The 2014 lobster fishing season has been robust but not as good as the two previous years. According to lobstermen, the total lower catch means that lobster prices will likely increase for consumers.
It was a productive year, but industry officials and fishermen have said that they don’t think it was as good as in 2013 and 2012. Maine’s lobster fishery posted total catches of over 125 million pounds in 2012 and 2013.
The catch of over 127.2 million pounds in 2012 was the highest since record-keeping started in 1880.
The impressive catches in 2012 and 2013 decreased the value of lobster. According to state records, lobstermen averaged $2.69 per pound for their hauls – the lowest level since 1994. In 2013 the price per pound was $2.89.
Sheila Dassatt, executive director of the Downeast Lobstermen’s Association, said:
“We are not hearing any unhappy complaints this year,” Dassatt said. “They were happy that they didn’t have to catch as many in order to make as much money.”
This indicates that prices have increased.
A later lobster shed is what caused lower total catch compared to previous years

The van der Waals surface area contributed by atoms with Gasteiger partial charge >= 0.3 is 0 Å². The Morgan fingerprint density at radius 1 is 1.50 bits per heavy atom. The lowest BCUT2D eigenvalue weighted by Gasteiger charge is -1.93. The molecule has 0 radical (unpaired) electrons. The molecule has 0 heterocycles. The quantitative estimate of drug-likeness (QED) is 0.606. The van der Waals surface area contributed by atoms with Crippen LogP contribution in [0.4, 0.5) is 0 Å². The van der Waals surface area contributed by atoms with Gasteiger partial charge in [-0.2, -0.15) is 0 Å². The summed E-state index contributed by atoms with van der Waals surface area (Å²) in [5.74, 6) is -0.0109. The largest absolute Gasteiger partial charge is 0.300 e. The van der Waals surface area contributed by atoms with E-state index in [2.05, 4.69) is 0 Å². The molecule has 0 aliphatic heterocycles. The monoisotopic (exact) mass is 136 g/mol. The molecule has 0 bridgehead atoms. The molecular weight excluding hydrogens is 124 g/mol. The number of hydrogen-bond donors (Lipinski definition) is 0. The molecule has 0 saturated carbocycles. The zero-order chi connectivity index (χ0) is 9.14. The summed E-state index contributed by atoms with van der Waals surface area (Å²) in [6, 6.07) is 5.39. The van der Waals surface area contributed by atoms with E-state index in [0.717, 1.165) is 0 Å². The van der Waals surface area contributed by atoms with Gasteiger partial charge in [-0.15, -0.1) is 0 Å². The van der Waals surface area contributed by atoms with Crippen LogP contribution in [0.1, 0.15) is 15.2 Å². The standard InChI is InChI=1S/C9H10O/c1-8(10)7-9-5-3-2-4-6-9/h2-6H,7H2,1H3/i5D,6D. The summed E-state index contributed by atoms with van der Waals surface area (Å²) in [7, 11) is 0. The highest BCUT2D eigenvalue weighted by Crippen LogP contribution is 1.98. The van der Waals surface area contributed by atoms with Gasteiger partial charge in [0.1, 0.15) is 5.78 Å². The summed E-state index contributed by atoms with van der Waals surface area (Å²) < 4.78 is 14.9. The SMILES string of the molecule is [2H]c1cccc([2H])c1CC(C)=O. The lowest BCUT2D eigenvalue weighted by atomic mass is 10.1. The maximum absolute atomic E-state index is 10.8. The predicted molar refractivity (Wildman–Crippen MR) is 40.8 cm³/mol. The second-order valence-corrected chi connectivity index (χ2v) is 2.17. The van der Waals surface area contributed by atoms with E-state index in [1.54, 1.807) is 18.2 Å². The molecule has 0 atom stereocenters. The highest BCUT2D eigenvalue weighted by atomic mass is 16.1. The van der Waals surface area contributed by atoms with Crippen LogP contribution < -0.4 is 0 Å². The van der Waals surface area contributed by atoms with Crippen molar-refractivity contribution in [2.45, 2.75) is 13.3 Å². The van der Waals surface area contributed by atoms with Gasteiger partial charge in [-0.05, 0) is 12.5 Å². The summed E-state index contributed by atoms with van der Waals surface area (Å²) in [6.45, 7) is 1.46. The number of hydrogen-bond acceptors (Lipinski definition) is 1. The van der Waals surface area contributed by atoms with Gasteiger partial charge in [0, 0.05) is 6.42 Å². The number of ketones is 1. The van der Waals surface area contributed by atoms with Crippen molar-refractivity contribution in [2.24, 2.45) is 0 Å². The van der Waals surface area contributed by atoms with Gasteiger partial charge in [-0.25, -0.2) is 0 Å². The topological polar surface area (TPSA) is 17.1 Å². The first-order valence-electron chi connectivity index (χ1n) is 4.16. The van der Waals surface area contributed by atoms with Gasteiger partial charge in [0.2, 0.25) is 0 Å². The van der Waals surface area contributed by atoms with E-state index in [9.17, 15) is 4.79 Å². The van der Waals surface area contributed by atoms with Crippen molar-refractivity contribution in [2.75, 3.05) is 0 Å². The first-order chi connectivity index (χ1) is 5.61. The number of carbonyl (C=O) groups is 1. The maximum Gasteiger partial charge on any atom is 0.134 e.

The lobster season begins to really pick up when the bulk of lobsters shed shells and grow to their legal catch size. According to fishermen, the shed occurred in mid-July, which was later than in 2012 and 2013 – when the shed happened in June.
Patrice McCarron, executive director of the Maine Lobstermen’s Association, said that this year appears to be a reversion to a more typical lobstering year, adding that the impressive total catches in 2012 and 2013 were anomalies.
“I think the expectation is it’s probably not a record year, but probably very strong,” McCarron said. “The overall signal of the fishery was much more in line with what we typically see.”
State officials has yet to provide official data for the lobster fishing year, which lasts all year long – peaking in the summer – until 2015.